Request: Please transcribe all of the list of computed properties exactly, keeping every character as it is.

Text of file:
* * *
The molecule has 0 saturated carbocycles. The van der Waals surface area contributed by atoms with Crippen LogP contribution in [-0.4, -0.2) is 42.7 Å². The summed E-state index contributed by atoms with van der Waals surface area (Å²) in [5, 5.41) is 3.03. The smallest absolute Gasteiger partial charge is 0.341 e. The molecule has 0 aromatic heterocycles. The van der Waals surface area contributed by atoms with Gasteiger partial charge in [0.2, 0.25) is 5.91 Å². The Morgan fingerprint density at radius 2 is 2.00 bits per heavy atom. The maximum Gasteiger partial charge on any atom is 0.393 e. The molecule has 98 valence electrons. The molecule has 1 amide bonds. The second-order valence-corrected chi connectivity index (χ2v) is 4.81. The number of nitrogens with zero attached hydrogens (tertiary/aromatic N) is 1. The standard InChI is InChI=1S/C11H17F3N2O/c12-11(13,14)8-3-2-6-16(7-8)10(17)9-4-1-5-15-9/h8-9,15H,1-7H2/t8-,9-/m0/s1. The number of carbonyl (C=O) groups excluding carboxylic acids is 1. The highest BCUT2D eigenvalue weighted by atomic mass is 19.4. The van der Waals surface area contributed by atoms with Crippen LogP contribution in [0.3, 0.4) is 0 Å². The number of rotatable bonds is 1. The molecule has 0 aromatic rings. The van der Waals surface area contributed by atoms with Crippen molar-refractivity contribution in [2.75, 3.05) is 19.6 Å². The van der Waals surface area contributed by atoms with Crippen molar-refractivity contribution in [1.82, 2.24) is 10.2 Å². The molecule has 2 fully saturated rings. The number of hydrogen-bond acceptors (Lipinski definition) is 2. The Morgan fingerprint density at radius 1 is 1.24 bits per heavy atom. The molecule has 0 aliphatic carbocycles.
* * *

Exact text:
The molecule has 0 saturated carbocycles. The van der Waals surface area contributed by atoms with Crippen LogP contribution in [-0.4, -0.2) is 42.7 Å². The summed E-state index contributed by atoms with van der Waals surface area (Å²) in [5, 5.41) is 3.03. The smallest absolute Gasteiger partial charge is 0.341 e. The molecule has 0 aromatic heterocycles. The van der Waals surface area contributed by atoms with Gasteiger partial charge in [0.2, 0.25) is 5.91 Å². The Morgan fingerprint density at radius 2 is 2.00 bits per heavy atom. The maximum Gasteiger partial charge on any atom is 0.393 e. The molecule has 98 valence electrons. The molecule has 1 amide bonds. The second-order valence-corrected chi connectivity index (χ2v) is 4.81. The number of nitrogens with zero attached hydrogens (tertiary/aromatic N) is 1. The standard InChI is InChI=1S/C11H17F3N2O/c12-11(13,14)8-3-2-6-16(7-8)10(17)9-4-1-5-15-9/h8-9,15H,1-7H2/t8-,9-/m0/s1. The number of carbonyl (C=O) groups excluding carboxylic acids is 1. The highest BCUT2D eigenvalue weighted by atomic mass is 19.4. The van der Waals surface area contributed by atoms with Crippen LogP contribution in [0.3, 0.4) is 0 Å². The number of rotatable bonds is 1. The molecule has 0 aromatic rings. The van der Waals surface area contributed by atoms with Crippen molar-refractivity contribution in [2.75, 3.05) is 19.6 Å². The van der Waals surface area contributed by atoms with Crippen molar-refractivity contribution in [1.82, 2.24) is 10.2 Å². The molecule has 2 fully saturated rings. The number of hydrogen-bond acceptors (Lipinski definition) is 2. The Morgan fingerprint density at radius 1 is 1.24 bits per heavy atom. The molecule has 0 aliphatic carbocycles.